Come, sit around me and let me share a story with you. I will not take up much of your time for I have a business to run later. As you can imagine, even recycling business has became very competitive these days. In this trade, we are only as good as our previous day, so there is no time to rest our laurels.
I'm glad you came along. Nobody listens to an old lady these days. Nobody likes old things in our society. I know because I was young once. I was part of the generation they termed 'nation builders'. Just yesterday as I pushed my rusty trolley along the streets, I felt a sense of pride. The Singapore today was built the brothers and sisters of my time. We were the pillars behind the success story, the economic miracle, of Singapore.
We were told that Singapore had no natural resources. The only resource was our people. That would be us, in our time and prime. We believed in the common vision and that Singapore could count on us. We did not disappoint our country. The pseudo motivational discourse inspired so enormously such that we were able to punch way above our weight. We were young, boosted and felt invincible. Each year, we saw how Singapore progress and celebrated with gusto on National Day as one people. We toiled but we were happy, because we knew we were building a place we and our children could all call home.
I overheard a short conversation between two office ladies the other day. They were peering at me over their teacups held by their dainty hands, displaying exquisitely manicured nails.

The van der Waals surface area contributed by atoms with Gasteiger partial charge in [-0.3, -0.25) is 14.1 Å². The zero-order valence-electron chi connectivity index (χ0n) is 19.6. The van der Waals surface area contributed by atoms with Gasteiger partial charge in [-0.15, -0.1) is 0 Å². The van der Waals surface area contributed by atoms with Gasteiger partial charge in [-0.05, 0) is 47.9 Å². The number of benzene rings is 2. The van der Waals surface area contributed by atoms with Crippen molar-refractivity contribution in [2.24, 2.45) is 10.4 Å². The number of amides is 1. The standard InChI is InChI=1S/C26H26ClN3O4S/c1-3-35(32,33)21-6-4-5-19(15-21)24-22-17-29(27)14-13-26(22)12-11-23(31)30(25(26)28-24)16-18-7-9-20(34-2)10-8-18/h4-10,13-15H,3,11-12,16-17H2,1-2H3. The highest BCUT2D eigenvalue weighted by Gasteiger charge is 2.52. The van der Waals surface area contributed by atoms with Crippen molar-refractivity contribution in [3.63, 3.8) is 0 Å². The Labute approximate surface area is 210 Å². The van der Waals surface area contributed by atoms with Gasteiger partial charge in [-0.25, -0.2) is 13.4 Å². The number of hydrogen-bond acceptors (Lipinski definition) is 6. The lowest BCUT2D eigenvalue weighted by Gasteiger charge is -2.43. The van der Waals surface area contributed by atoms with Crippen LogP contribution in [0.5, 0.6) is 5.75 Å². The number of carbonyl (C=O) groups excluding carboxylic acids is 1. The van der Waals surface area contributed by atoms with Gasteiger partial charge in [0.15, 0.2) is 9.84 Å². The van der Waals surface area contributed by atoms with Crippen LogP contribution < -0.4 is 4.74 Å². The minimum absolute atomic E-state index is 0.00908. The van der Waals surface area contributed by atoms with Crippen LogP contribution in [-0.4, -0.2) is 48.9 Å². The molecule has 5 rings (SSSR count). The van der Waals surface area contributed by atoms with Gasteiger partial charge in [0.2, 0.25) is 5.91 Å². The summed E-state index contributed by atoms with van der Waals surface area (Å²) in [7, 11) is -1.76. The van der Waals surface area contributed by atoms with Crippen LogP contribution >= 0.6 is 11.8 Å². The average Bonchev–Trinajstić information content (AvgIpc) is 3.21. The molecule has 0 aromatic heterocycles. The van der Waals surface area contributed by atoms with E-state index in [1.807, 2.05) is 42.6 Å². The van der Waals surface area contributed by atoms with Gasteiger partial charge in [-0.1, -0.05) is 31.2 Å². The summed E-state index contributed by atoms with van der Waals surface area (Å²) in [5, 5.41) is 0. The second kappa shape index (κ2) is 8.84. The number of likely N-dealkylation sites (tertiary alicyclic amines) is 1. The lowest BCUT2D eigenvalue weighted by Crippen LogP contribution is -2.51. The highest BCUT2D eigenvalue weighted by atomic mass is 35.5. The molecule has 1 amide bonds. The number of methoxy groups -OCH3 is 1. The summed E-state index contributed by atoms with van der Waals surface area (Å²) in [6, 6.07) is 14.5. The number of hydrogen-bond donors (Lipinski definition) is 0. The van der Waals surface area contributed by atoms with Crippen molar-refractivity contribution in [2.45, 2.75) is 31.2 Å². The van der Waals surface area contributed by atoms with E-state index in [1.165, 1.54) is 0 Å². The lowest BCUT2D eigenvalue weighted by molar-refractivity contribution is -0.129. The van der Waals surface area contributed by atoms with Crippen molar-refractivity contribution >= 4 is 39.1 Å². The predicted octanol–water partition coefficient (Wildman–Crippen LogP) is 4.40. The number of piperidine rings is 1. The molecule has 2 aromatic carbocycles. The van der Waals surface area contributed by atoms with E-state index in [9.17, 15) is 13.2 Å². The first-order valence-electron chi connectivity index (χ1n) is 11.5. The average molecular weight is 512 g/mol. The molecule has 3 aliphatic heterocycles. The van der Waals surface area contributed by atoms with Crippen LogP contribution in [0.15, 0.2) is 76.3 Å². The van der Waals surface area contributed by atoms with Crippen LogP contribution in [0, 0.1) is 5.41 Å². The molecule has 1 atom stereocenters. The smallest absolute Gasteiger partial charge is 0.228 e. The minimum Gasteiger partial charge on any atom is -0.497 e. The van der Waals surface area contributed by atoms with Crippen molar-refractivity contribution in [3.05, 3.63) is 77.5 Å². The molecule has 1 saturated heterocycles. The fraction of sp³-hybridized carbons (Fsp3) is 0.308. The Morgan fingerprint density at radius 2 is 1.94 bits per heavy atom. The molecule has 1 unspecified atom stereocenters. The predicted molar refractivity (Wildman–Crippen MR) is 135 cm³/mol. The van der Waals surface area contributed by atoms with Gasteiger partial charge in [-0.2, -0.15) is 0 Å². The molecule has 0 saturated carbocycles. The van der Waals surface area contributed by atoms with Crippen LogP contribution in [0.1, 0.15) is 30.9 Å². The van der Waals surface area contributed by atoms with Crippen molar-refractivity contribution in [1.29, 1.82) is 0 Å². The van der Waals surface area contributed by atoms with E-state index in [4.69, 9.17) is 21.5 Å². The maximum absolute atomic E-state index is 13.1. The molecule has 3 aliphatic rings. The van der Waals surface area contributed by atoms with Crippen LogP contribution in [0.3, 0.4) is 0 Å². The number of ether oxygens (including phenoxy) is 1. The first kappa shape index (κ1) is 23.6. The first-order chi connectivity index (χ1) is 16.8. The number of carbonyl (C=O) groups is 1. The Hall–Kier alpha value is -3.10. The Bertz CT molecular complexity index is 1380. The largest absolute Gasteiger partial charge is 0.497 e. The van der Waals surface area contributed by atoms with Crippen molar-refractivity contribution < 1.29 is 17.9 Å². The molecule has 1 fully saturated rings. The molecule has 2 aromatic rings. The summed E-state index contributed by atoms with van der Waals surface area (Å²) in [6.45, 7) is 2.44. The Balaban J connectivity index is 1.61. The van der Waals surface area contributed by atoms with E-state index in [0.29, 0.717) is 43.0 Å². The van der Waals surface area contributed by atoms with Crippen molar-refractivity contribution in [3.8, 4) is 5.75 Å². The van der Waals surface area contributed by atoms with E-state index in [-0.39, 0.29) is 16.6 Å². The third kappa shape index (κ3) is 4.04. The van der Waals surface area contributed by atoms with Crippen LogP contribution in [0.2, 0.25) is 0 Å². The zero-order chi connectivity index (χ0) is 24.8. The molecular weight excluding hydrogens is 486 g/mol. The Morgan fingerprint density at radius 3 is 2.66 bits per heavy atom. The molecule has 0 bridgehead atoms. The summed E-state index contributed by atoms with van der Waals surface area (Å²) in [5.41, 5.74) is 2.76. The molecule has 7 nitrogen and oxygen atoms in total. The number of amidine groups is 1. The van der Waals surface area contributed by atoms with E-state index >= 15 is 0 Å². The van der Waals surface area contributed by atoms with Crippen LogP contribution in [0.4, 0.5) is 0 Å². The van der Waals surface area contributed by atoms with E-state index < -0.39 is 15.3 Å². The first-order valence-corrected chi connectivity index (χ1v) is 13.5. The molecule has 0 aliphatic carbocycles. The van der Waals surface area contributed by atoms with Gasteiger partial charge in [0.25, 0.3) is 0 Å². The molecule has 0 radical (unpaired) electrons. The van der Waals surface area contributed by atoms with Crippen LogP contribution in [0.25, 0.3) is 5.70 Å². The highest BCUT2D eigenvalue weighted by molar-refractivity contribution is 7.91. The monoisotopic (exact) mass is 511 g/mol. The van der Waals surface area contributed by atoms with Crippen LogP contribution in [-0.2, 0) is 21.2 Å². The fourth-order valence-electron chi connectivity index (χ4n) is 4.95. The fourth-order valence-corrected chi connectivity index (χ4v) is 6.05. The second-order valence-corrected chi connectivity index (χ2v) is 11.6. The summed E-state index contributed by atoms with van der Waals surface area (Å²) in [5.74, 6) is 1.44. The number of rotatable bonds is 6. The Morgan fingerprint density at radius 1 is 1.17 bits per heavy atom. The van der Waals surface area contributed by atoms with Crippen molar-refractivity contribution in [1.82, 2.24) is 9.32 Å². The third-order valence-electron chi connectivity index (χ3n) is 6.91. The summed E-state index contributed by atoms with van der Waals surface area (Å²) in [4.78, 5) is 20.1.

"Fortunately I have a degree, I don't need to do that when I'm old," quipped one.
"I'll rather die than do that when I'm old loh," the other lady concurred.
I perdured pushing my trolley along, dragging my slippers to rhythm of etiolated wheels against tar. Like any precious resource, each of us has a sell-by date. A human resource is no exception. The luckier ones were sold or claimed before our expiry date. The rest of us were left at the back of the shelf, out of visibility in the best possible arrangement. We were no longer fawned over anymore. No matter, we still have a brittle bone at our backs and would not beg for adulation or assistance from the new society. We were the Nation Builders, the legendary ones.
Last week, my grandson Isaac asked me to pick a tourist attraction of the past or present to write about in his school work. I selected the Musical Fountain of Sentosa. A child being a child, he had to ask why. I gently explained to Isaac that the Musical Fountain was a symbol of our generation. His grandpa and I shared many fond memories at this tourist attraction with his father, who was a child just like him back then. It was a warm feeling to have your grandson presenting something that meant a lot to his grandmother and father.
Little did little Isaac knew that the Musical Fountain cost Singapore $3.2 million to build, as compared with other attractions such as Fantasy Island, Tang Dynasty and Gardens by the Bay which cost $54 million, $100 million and $1 billion respectively. Fantasy Island operated for 8 years and the Tang Dynasty for 15 years before they were demolished for better projects. It is anyone's guess how long Gardens by the Bay will be around. If it is anything as long as our humble Musical Fountain, which was still drawing in the crowds before it had to finally make way for the construction of Resort World, I would not be alive to witness it. The Musical Fountain operated for 25 years.
Like the Musical Fountain, the people of my generation contributed at least 25 years of our prime serving Singapore. We were cheap and good. Like the Musical Fountain, there is a time to go, a time to be forgotten. At the darkest corner of the bottom shelf, conveniently out of visibility, we are all waiting.
Someday, the ladies with nice nails will realise that they are the same as the likes of myself in my time. They are not special in their own generation. They will understand, because someday, they will be wearing this pair of shoes. I'll be leaving them behind when it is my time to leave.
Mr Nix Chan